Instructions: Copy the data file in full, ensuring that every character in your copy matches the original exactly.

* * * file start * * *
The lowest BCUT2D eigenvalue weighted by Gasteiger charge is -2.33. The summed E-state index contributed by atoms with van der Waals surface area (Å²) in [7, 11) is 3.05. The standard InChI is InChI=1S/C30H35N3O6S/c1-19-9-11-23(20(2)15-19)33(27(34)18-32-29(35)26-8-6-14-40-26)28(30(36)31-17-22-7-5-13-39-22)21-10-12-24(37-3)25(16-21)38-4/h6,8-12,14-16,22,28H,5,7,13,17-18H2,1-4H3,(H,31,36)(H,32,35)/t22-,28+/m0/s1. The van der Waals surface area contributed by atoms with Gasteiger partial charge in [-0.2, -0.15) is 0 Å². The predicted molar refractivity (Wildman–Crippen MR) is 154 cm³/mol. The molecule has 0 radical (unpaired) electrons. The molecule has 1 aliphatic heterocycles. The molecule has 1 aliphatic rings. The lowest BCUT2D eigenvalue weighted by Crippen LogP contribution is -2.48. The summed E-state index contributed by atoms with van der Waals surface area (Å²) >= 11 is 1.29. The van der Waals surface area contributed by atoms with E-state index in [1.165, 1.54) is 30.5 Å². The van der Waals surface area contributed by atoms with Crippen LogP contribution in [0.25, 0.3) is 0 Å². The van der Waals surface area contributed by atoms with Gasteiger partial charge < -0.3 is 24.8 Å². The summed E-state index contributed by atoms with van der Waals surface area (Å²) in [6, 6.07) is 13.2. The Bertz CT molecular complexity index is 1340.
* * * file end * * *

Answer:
The lowest BCUT2D eigenvalue weighted by Gasteiger charge is -2.33. The summed E-state index contributed by atoms with van der Waals surface area (Å²) in [7, 11) is 3.05. The standard InChI is InChI=1S/C30H35N3O6S/c1-19-9-11-23(20(2)15-19)33(27(34)18-32-29(35)26-8-6-14-40-26)28(30(36)31-17-22-7-5-13-39-22)21-10-12-24(37-3)25(16-21)38-4/h6,8-12,14-16,22,28H,5,7,13,17-18H2,1-4H3,(H,31,36)(H,32,35)/t22-,28+/m0/s1. The van der Waals surface area contributed by atoms with Gasteiger partial charge in [-0.2, -0.15) is 0 Å². The predicted molar refractivity (Wildman–Crippen MR) is 154 cm³/mol. The molecule has 0 radical (unpaired) electrons. The molecule has 1 aliphatic heterocycles. The molecule has 1 aliphatic rings. The lowest BCUT2D eigenvalue weighted by Crippen LogP contribution is -2.48. The summed E-state index contributed by atoms with van der Waals surface area (Å²) >= 11 is 1.29. The van der Waals surface area contributed by atoms with E-state index in [1.165, 1.54) is 30.5 Å². The van der Waals surface area contributed by atoms with Crippen LogP contribution in [0.25, 0.3) is 0 Å². The van der Waals surface area contributed by atoms with Gasteiger partial charge < -0.3 is 24.8 Å². The summed E-state index contributed by atoms with van der Waals surface area (Å²) in [6, 6.07) is 13.2. The Bertz CT molecular complexity index is 1340.